Rhythm: Part Five

Today we are going to talk about two very important things:  the foundation of all rhythm in parenting and homeschooling, and then the biggest, fattest detractor and destroyer of rhythm.

The foundation has to be relationships, and the very first relationship is that of you to something higher than you.  I am Christian, so the most important relationship for me to nurture before I can deal with others is my relationship to God.  In the Christian walk, we think of doing this through reading the Bible daily, through prayer and through memorizing Scripture or writings of the early church fathers, and also through other means (going to church! having a spiritual mentor! fasting! obedience! sacrifice and service!)…But I think of the first three things as something I can do myself very quietly before everyone in the house is up and awake.  Then this foundation of how I am and who I am after doing these things gets passed on into the very real way I deal with my spouse, my children, my neighbors and friends.  Relationships are the foundation of all rhythm, of all parenting, of all homeschooling.  Homeschooling is about family and love and joy.  Connect to your Creator and then connect to your family.  Plug into that love and share it.

The destroyer of homeschooling in general, and especially of parenting in the Early Years, is doing too much outside of the home.  The biggest detractor in homeschooling is thinking we have to do every activity that comes along, or that we have to volunteer for everything in order to make it happen for our community, our family, our children.  If your house and your homeschooling are running smoothly, then by all means volunteer.

I see this phenomenon especially for those families whose oldest children are in the first and second grades. These children are signed up for Every Good Thing.  But sometimes you have to say “NO” even to things that are good.  It is not hard to say “no” to things that are not good, much harder to say “no” to things that are good.  Please just remember,  it all does not have to be done this year.  Many of the activities that I see children doing today were activities that we did not do until middle school in the past!  There are many years, and the foundation of the early years and the grades is play and work.

Second of all,  if you have multiple children, this schedule you are setting up  around getting your older child to every activity is not going to be sustainable as your younger children come up and also want to get involved in things.  So choose wisely, choose carefully, and do not let outside activities deter from your main objective:  a peaceful home, a well-run homeschool, close and intimate family relationships.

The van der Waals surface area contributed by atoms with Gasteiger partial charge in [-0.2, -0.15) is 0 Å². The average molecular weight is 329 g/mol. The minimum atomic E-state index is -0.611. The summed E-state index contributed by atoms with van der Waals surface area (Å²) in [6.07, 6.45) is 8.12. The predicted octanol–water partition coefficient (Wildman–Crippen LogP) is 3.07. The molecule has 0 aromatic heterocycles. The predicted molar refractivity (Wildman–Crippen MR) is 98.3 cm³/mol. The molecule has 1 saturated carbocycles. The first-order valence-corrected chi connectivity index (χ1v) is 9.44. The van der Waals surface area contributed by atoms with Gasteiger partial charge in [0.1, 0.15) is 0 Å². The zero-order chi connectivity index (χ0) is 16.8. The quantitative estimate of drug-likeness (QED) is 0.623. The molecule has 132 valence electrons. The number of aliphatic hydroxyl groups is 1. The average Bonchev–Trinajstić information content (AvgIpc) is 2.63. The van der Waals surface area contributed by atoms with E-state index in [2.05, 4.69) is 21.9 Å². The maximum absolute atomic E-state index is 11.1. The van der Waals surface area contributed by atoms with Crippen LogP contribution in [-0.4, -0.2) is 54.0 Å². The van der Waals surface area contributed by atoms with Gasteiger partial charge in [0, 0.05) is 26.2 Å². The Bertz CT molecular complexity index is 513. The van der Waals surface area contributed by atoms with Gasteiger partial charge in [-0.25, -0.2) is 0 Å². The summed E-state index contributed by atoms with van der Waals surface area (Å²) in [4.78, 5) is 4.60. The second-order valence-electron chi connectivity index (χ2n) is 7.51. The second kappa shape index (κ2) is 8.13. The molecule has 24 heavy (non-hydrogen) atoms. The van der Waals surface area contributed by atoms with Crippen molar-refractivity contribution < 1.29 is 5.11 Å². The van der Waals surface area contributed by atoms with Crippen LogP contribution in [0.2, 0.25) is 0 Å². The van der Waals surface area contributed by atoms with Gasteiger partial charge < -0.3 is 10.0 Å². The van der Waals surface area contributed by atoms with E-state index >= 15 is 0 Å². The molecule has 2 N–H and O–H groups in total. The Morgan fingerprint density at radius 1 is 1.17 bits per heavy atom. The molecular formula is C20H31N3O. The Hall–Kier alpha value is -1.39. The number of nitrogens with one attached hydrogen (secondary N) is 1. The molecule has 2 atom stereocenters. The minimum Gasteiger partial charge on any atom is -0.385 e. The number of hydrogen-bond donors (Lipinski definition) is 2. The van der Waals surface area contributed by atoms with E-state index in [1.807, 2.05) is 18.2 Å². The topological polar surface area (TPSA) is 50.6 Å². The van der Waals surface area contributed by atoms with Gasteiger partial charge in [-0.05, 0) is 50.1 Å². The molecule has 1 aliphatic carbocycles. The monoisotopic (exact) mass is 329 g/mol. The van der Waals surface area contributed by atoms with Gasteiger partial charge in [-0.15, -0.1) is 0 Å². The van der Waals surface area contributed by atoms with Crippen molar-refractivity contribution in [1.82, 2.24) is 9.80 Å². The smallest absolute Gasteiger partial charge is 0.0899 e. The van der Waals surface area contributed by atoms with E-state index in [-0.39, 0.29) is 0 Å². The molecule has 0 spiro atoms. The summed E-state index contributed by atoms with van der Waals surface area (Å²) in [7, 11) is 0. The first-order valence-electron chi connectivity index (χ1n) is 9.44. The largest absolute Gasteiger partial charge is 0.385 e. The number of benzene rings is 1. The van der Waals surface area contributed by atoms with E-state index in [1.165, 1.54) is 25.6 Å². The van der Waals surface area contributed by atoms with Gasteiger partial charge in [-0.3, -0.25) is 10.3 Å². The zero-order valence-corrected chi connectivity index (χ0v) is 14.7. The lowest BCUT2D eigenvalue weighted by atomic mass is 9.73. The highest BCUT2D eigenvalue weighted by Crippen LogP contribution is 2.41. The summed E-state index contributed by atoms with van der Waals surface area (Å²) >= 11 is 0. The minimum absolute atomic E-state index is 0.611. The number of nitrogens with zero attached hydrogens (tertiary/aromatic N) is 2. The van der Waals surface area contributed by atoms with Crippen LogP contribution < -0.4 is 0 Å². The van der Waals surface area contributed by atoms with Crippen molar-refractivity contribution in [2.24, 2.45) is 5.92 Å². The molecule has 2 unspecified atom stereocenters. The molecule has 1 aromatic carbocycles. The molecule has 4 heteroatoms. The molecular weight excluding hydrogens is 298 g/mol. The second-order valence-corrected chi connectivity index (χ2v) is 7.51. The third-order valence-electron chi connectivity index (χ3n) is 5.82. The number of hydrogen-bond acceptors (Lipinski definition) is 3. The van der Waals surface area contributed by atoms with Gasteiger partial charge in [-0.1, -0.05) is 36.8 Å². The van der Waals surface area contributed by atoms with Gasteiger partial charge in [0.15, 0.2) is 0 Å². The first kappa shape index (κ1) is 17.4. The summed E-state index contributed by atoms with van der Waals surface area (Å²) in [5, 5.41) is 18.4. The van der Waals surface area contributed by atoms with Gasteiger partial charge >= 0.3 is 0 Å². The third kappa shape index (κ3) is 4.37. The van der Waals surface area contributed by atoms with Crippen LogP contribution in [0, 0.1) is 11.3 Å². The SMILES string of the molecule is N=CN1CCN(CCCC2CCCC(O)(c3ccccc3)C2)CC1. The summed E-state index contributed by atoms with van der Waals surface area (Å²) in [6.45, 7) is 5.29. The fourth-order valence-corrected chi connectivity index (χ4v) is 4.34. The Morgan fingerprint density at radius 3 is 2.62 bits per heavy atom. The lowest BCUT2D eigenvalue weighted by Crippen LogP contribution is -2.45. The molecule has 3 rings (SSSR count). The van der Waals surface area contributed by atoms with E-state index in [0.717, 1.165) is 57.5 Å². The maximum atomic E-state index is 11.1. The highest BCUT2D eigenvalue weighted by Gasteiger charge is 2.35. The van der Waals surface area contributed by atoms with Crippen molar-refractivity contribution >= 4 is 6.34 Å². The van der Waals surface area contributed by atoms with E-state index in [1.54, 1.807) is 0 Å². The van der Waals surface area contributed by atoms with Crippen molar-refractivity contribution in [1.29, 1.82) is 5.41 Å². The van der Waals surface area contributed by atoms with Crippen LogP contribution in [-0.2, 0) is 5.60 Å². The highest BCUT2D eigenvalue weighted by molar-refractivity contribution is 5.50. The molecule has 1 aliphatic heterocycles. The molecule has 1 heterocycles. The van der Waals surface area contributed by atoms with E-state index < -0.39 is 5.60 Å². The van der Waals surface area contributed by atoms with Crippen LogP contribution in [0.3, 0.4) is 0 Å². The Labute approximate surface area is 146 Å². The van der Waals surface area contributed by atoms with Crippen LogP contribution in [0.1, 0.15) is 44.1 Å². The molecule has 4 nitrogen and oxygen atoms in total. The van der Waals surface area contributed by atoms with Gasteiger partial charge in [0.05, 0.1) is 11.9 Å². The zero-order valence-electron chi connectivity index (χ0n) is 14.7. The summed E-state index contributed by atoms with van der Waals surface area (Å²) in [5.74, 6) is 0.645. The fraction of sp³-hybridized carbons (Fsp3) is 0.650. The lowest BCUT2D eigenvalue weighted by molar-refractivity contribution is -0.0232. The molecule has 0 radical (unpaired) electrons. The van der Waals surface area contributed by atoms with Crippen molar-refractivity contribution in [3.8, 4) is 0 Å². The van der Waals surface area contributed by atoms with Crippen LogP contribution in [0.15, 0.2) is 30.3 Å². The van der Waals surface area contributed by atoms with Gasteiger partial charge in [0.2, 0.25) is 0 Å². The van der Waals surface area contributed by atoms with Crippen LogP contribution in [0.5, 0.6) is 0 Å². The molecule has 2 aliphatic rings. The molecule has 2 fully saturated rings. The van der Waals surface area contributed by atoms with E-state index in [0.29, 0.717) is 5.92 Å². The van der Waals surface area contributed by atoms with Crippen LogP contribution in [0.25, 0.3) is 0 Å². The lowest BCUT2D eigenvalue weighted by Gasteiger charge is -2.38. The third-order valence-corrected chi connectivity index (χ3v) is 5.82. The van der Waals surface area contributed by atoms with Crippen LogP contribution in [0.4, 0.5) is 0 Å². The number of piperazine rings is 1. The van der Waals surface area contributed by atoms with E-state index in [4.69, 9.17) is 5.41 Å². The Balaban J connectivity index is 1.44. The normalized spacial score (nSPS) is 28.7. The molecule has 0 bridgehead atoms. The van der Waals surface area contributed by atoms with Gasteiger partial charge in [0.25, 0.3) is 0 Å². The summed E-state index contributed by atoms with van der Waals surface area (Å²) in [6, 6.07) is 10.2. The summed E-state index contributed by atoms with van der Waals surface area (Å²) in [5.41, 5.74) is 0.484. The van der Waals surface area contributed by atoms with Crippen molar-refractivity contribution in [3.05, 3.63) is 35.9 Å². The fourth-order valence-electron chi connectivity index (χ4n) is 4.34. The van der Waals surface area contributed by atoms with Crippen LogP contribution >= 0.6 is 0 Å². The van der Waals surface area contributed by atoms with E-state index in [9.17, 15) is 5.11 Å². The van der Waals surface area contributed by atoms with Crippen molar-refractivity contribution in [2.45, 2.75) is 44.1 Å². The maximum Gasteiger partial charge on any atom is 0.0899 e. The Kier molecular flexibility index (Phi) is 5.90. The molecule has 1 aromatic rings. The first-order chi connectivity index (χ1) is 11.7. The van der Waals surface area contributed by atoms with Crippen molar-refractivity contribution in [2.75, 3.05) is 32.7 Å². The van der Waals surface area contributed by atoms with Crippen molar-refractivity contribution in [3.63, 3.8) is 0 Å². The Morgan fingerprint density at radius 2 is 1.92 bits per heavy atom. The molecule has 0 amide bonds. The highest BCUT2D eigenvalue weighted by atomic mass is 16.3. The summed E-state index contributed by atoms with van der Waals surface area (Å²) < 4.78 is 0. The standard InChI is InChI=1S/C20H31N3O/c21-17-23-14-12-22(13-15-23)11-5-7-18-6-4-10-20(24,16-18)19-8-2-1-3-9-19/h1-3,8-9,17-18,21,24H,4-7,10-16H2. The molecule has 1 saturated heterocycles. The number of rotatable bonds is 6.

If you are a volunteer-er, and I myself am familiar with this phenomenon, please remember to pray for what the timing should be in involvement of things outside your family.  Teaching Sunday School, scouting, 4-H, helping to run a family business, doing this and doing that, are all wonderful, but please make sure you can handle homeschooling and homemaking first and foremost.

Think carefully how you will spend your time as you craft a beautiful rhythm for your family.

Many blessings,

Carrie

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6 thoughts on “Rhythm: Part Five

  1. As a past serial ‘volunteer-er’, one of the biggest lessons I’ve learned in life (IMHO) is to start saying no, because all the volunteering was meaning that I was quite often neglecting my family and in addition, I was becoming increasingly stressed and ill. I still do struggle to say ‘no’ sometimes, but it’s a work in progress. Going to every single little thing (and sometimes I do think that it is in fear of that old chestnut ‘lack of socialisation’) that’s offered is a fast track to home-ed burnout and over the years I’ve learnt that it just isn’t necessary!

  2. thank you Carrie, I make sure that I have a space in the morning for thoughts such as these. Being out in nature helps to put things into perspective, and having time each day to watch a robin go about his business or a flower come into bloom also helps me focus on the reasons I am here doing this with my children.

    Louisa

  3. Absolutely! Even with just one child in the home, the focus in the early years needs to remain on the home. ‘Friendships’ and all those other waymarkers will arise naturally as the child matures. We have two regular activities each week and the rest of the week we go with the flow – we check the weather, the calendar, our income, our energy levels and our hearts, then we decide whether to go out or stay home. As I see it, too many obligations make us servants of our own lives.

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